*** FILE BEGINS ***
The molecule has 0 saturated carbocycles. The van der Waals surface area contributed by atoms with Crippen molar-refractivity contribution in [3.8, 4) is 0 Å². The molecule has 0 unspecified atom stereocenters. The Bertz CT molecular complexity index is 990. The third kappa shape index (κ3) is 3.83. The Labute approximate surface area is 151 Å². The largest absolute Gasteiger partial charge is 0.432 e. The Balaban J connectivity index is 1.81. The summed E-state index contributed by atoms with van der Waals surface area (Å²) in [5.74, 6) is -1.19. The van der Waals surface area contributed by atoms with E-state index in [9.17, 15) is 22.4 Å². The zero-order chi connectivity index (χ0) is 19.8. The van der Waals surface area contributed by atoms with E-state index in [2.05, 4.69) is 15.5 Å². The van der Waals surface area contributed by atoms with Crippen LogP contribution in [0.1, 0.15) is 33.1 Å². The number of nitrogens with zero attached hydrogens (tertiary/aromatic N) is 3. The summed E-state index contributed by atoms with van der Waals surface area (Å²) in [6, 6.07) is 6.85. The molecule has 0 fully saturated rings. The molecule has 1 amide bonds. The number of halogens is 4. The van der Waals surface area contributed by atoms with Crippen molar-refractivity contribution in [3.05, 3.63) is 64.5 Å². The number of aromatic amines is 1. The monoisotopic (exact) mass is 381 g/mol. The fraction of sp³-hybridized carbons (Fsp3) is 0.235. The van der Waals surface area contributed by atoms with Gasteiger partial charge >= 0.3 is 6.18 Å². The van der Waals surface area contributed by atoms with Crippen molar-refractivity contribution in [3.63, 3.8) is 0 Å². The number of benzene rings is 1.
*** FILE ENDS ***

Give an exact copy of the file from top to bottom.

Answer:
The molecule has 0 saturated carbocycles. The van der Waals surface area contributed by atoms with Crippen molar-refractivity contribution in [3.8, 4) is 0 Å². The molecule has 0 unspecified atom stereocenters. The Bertz CT molecular complexity index is 990. The third kappa shape index (κ3) is 3.83. The Labute approximate surface area is 151 Å². The largest absolute Gasteiger partial charge is 0.432 e. The Balaban J connectivity index is 1.81. The summed E-state index contributed by atoms with van der Waals surface area (Å²) in [5.74, 6) is -1.19. The van der Waals surface area contributed by atoms with E-state index in [9.17, 15) is 22.4 Å². The zero-order chi connectivity index (χ0) is 19.8. The van der Waals surface area contributed by atoms with E-state index in [2.05, 4.69) is 15.5 Å². The van der Waals surface area contributed by atoms with Crippen LogP contribution in [0.1, 0.15) is 33.1 Å². The number of nitrogens with zero attached hydrogens (tertiary/aromatic N) is 3. The summed E-state index contributed by atoms with van der Waals surface area (Å²) in [6, 6.07) is 6.85. The molecule has 0 fully saturated rings. The molecule has 1 amide bonds. The number of halogens is 4. The van der Waals surface area contributed by atoms with Crippen molar-refractivity contribution in [3.05, 3.63) is 64.5 Å². The number of aromatic amines is 1. The monoisotopic (exact) mass is 381 g/mol. The fraction of sp³-hybridized carbons (Fsp3) is 0.235. The van der Waals surface area contributed by atoms with Gasteiger partial charge >= 0.3 is 6.18 Å². The van der Waals surface area contributed by atoms with Crippen molar-refractivity contribution in [3.63, 3.8) is 0 Å². The number of benzene rings is 1.